Saudi Pro League to focus on signing U21 players

Saudi Pro League (SPL) Vice Chairman Saad Al Lazeez has reviewed the progress of the Player Acquisition Centre of Excellence (PACE) in its inaugural season.

As Head of the PACE Program, Al Lazeez participated in the Ministry of Sport’s periodic media briefing on Sunday, detailing the challenges, objectives and successes of the program, which was launched last year as part of the SPL Transformation Strategy. The strategy aims to place the Roshn Saudi League among the top 10 leagues in the world.

Alongside PACE, the six pillars of the SPL Transformation Strategy include establishing a leading governance model, enhancing the competition’s operations including broadcast and commercial rights, creating a framework for club development, setting up a player management ecosystem, and nurturing the human capacity of the SPL as an organisation.

“One of the biggest challenges we faced when PACE was launched was the lack of a clear approach to the recruitment of global stars,” Al Lazeez said on Sunday.

"The average age of signed players was high, the clubs faced high losses and incurred large sums in terminating player contracts. Disputes and wage-payment delays were rampant and there was a lack of quality talents across the league."

Al Lazeez continued: "PACE is designed to be a collaborative tool for the management of foreign players and as a support system to supply clubs with elite international players with the skill and experience to raise the level of the league and take it to a globally competitive level."

Explaining the objectives of the PACE program, Al Lazeez cited several areas including growing SPL revenues, creating an attractive professional environment for the best players in the world and conducting data-analytics-driven recruitment processes.

He also cited raising the market value of the league to be within the top 10 in the world, enhancing the league’s status as a destination for future stars, honouring the contractual obligations and mitigating excessive contract terminations, as well as boosting the level of competition on the pitch.

Al Lazeez said: "PACE was designed with seven steps, starting with the allocation of budgets, supporting the clubs to understand their technical needs, helping the clubs scout international talent, analysing scouted players’ data to assess their suitability for the league, governing the transfers and negotiations process, boosting acquired value through the sale of players’ contracts, and ending with a program to nurture players and their families to adapt to their clubs and environment."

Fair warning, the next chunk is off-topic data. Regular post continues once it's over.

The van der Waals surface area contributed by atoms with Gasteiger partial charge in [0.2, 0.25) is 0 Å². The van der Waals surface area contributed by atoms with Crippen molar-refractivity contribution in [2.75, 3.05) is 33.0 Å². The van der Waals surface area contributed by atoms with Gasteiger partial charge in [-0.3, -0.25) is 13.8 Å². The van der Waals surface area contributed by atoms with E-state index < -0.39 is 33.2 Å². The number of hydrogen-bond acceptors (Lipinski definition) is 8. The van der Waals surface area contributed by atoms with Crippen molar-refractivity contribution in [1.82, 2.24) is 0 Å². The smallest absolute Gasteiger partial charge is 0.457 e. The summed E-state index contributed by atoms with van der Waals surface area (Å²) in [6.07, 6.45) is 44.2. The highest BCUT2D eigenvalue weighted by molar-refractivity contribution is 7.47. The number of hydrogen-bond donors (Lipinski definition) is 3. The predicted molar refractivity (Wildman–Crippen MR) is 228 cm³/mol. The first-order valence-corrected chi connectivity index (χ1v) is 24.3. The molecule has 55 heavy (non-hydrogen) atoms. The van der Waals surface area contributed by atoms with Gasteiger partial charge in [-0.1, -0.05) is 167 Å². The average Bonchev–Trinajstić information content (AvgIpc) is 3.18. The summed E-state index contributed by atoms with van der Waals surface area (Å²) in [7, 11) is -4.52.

In response to questions regarding the mechanism of the recruitment process, the SPL Vice Chairman replied: "The process always starts ahead of every transfer window by allocating budget. I would like to stress two things: budget allocation depends on a lot of variables available to us, and all 18 clubs are notified in advance about the allocated budgets to them through their official representatives.

“After that, we communicate with the clubs, sit with them to understand their needs and draw a road map identifying their technical requirements and priorities. The following step includes scouting targets and available players.

"At PACE, we allow the clubs to get to know the players; we do not direct players to join any clubs and have never done that. The clubs choose the players and we document that through request forms signed by the clubs and both the technical and financial department of the SPL.

“Once a player is selected and the green light was given to negotiate with them within the allocated budget, the club has the full freedom to negotiate the deal based on the player’s market value and the assigned budget.”

Since the launch the program last year, PACE has successfully recruited 97 players to the league. However, in negotiating the deals, only 10 such agreements were done with the support of PACE, while the rest were signed following negotiations exclusively by the clubs.

The role of PACE is not limited to transfers, though. The program played a significant role in reviewing more than 200 contracts between Saudi clubs, foreign players and their agents. A full player welfare unit has also been set up within PACE, with the objective of taking care of the players from the moment they depart their previous countries of residence.

Reflecting on the impact of the PACE program in the 2023-24 season, Al Lazeez highlighted the positioning of the SPL among the top leagues in the world.

“Nowadays, it is no surprise that any international star is targeted by SPL clubs," he said. "Last summer, we had plenty of resistance from players, but now when we contact players and their agents, moving to the SPL is always an option in their minds."

Ten of the top 100 players in the world now ply their trade in Saudi Arabia, with the RSL now broadcast across 160 countries. Its commercial-rights revenue has doubled while its market value has tripled. The cost of contract terminations has decreased by 64 percent, while the average age of players signed has gone from 29 years to 27.5 - a number the SPL is aiming to further reduce next season.

Concluding the press conference, Al Lazeez listed the program’s focus areas for the upcoming seasons, including substantial investment in improving quality on the pitch, signing players under the age of 21, and growing the player-welfare program.

PACE will also continue working on its centralised data system, which is aimed at helping improve the quality of sporting decisions and supporting the clubs to recruit top talent in football management.